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Antipope Boniface VII

Antipope Boniface VII, was an antipope. He is supposed to have put Pope Benedict VI to death. A popular tumult compelled him to flee to Constantinople in 974. After a brief rule from 984 to 985, he died under suspicious circumstances. Boniface VII was not yet considered an antipope when the next pope of that same regnal name was elected. Boniface VII was the son of Ferrucius and was named Franco, he was born in Italy in early 930s AD, although the exact date is not known. Since his surname was Franco, it has been supposed that he belonged to a family of the name, mentioned in the documents of the tenth century, which may have been of French origin. In 972 he became a Cardinal Deacon, a position which he held until he began his papacy in 974. However, little else is known about his early life due to the lack of documents available from this period of Rome as a whole. Pope John XIII, born Giovanni Crescentius, of the powerful Roman Crescentii family, died on 6 September 972. Benedictus was the proposed candidate of the Imperial party, while the Nationalist party, led by the Crescentii, supported Franco.

Benedictus was consecrated as Pope Benedict VI on January 19, 973 though he lacked the support of much of the Roman aristocracy. On May 7, 973, Otto the Great died, the youthful Otto II took over. Otto II's preoccupation with events in Germany created an opportunity for the Roman aristocracy to rebel against the imperial administration. Crescentius, brother of the late Pope John XIII, led an insurrection and with the help of many unhappy Romans, kidnapped Pope Benedict VI, they imprisoned him in Castel Sant’Angelo for nearly two months. In July 974 Franco assumed the papacy as Boniface VII. Although Otto II, who supported Pope Benedict VI, was still fighting in Bavaria, could not make it to Rome, he sent Count Sicco, an imperial envoy from Spoleto, to demand the pope's release; when Sicco arrived at Castel Sant’Angelo, a priest named Stephen strangled Benedict VI. There is a chance that Franco could have made the demand of having Benedict strangled, but it is not known for certain. Boniface VII's first papal reign was a short one.

In one month and twelve days, the imperial representative Count Sicco had taken possession of the city. As riots and chaos ensued, Boniface VII took refuge in Castel Sant’Angelo where he robbed the treasury of the Vatican Basilica and fled to Byzantine territory in southern Italy; the fact that he fled to Constantinople, where he received protection, makes it probable that his rise to papacy might have been associated with the policy of one of the Byzantine co-emperors, who at this time was pushing to displace the German influence in Salerno. The banishment of the antipope must have been the work of the German party, which were again triumphant in Rome, led by Pandulf the Ironhead. Boniface VII is described as a monster by contemporaries, who stated that he was stained by the blood of Benedict VI; the events of this period in Rome are only known to us through the insufficient notices, we are aware of the rise of Boniface VII before we hear of his overthrow. Under the influence of Sicco, Bishop of Sutri, was elected by the Roman clergy and people, as a compromise candidate in October 974.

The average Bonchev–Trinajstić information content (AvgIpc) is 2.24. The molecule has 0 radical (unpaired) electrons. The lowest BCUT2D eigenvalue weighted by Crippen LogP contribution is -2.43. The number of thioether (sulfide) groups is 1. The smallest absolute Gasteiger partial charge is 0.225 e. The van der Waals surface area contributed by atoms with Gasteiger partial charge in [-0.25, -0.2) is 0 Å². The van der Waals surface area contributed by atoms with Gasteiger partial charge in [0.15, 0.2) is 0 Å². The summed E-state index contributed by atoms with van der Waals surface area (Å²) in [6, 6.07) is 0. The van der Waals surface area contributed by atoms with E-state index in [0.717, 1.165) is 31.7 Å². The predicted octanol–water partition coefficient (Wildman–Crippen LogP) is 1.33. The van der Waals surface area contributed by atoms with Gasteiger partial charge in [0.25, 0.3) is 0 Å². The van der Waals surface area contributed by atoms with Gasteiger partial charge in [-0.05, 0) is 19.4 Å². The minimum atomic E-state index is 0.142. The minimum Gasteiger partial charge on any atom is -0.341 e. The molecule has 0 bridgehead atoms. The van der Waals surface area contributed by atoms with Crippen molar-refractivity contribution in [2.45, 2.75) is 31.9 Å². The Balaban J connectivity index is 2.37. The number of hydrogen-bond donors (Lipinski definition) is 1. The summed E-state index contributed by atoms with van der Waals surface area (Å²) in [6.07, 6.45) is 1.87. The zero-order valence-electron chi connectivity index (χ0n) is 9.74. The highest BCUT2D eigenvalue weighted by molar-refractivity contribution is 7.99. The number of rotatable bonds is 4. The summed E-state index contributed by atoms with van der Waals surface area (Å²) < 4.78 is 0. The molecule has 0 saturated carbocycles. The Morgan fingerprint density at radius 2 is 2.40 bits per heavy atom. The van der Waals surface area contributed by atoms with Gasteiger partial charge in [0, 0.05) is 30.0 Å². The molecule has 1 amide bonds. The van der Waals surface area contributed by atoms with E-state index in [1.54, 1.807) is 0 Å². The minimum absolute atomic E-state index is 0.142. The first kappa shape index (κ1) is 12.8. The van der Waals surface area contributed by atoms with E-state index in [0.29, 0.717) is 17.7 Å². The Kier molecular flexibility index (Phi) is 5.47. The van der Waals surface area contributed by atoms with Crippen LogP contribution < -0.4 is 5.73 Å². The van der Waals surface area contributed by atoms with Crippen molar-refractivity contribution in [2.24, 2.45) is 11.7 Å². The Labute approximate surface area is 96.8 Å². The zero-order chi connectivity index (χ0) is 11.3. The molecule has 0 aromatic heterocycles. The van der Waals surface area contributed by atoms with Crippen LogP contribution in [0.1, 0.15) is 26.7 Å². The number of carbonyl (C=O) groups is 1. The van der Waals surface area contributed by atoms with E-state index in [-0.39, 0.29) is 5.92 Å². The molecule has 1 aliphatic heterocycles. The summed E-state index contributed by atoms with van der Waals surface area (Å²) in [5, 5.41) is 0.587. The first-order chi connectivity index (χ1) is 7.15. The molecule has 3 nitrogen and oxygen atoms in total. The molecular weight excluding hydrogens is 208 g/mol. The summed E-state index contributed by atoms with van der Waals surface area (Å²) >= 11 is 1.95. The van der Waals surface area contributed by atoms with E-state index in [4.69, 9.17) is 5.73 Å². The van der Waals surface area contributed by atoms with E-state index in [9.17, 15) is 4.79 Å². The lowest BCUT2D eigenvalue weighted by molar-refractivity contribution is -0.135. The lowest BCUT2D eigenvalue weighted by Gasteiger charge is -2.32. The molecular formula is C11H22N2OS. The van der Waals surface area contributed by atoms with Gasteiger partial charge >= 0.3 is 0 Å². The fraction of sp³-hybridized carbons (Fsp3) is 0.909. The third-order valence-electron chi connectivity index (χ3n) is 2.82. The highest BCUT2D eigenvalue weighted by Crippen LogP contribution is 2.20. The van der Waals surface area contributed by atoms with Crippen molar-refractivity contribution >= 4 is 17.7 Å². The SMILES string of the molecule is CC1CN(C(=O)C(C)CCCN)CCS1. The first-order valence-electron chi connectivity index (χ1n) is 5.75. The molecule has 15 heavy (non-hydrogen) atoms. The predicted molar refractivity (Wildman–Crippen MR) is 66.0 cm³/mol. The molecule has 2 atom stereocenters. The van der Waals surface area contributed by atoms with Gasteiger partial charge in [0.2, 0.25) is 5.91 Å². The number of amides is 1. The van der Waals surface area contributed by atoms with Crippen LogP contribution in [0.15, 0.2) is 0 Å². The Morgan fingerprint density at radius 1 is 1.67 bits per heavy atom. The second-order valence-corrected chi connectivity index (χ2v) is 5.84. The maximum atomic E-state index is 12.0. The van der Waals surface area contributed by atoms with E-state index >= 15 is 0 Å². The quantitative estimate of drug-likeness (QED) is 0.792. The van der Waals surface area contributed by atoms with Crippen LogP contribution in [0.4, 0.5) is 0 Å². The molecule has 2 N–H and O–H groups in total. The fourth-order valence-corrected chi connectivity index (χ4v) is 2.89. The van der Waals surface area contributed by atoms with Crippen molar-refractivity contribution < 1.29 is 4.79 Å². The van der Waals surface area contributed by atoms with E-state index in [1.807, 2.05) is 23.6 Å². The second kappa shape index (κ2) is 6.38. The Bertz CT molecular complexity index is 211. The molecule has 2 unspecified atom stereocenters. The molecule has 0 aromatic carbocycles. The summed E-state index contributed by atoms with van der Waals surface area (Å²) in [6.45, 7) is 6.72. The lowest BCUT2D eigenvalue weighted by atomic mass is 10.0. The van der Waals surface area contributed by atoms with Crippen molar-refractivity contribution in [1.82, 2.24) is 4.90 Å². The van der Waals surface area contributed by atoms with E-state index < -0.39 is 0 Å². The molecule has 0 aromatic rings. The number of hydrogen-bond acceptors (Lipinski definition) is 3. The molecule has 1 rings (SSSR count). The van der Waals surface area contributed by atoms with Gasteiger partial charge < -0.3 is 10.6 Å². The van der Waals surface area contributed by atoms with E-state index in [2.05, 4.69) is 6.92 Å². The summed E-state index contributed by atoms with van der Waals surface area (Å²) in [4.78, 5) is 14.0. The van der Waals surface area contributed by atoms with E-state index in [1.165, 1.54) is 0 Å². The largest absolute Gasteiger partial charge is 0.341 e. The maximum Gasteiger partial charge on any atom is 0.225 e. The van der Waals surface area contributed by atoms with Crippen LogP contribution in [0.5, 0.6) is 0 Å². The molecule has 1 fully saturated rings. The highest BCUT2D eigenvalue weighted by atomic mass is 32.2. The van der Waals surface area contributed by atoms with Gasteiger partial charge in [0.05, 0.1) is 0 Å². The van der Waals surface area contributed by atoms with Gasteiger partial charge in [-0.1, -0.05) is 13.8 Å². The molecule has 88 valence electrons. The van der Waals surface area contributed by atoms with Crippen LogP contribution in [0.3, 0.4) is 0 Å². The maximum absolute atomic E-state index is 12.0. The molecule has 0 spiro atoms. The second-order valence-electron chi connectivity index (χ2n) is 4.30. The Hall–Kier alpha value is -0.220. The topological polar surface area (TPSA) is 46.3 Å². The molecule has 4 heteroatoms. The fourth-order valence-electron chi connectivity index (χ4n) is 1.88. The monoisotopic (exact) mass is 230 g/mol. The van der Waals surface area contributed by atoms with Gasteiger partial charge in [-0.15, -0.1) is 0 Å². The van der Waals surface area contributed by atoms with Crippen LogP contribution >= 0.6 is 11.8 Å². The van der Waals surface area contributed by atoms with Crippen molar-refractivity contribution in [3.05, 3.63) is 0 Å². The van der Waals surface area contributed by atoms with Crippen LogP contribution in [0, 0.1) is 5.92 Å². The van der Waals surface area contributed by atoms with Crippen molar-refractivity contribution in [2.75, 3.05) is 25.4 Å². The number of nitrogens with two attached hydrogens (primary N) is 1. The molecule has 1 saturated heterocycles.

He took the name of Benedict VII. He was from the noble family of the Counts of Tusculum, connected to the Crescentii family. Benedict VII held a synod where he excommunicated Boniface; the Emperor celebrated the Easter of 981 in Rome and so overawed the factions that Benedict was able to finish his pontificate in peace. Benedict died on 10 July 983. Peter of Pavia, Otto II's imperial chancellor for the Kingdom of Italy, was elected pope, taking the name of John XIV. However, shortly after the election, the Emperor fell ill and died on December 7, 983. With Otto II's heir being only age three, the people of Rome felt free from the hated emperor and desired a Roman Pope. To this point, Boniface VII saw his opportunity and in league with Greeks and Saracens and headed for Rome in April 984. With the help of both the treasury he had stolen from his first attempt at the papacy as well as the gold of his Greek followers, he was able to strike relationships with several powerful people. With the help of Crescentius’ sons and Crescentius II, Boniface had Pope John XIV imprisoned in Castel Sant’Angelo.

Four months on August 20 984, John XIV died in Sant’Angelo either due to starvation, poison, or by the order of Boniface. The death of Pope John XIV meant that Boniface was the only remaining pope, so he once again took a hold of the papal throne, he still believed himself to be the only rightful pope, dated back his reign to 974. Little is known of the reign of Boniface VII, however, on July 20, 985, he died, it is possible that he was murdered. It is clear that there was a sense from the public of disgust at his reign, as his body was dragged through the streets, stripped naked until it was left beneath Marcus Aurelius's statue in front of the Lateran Palace. There were undoubtedly many atrocities that Boniface committed in the eleven months he was in power in 984–985, most of which were acts of revenge due to his previous exile, it is obvious he had become a stranger to the Roman people, had most even become an inconvenience to his own followers. He was referred to as “Malefatius” instead of Bonifatius, “horrendum monstrum” by many, showing the turn of feelings the people of Rome had had.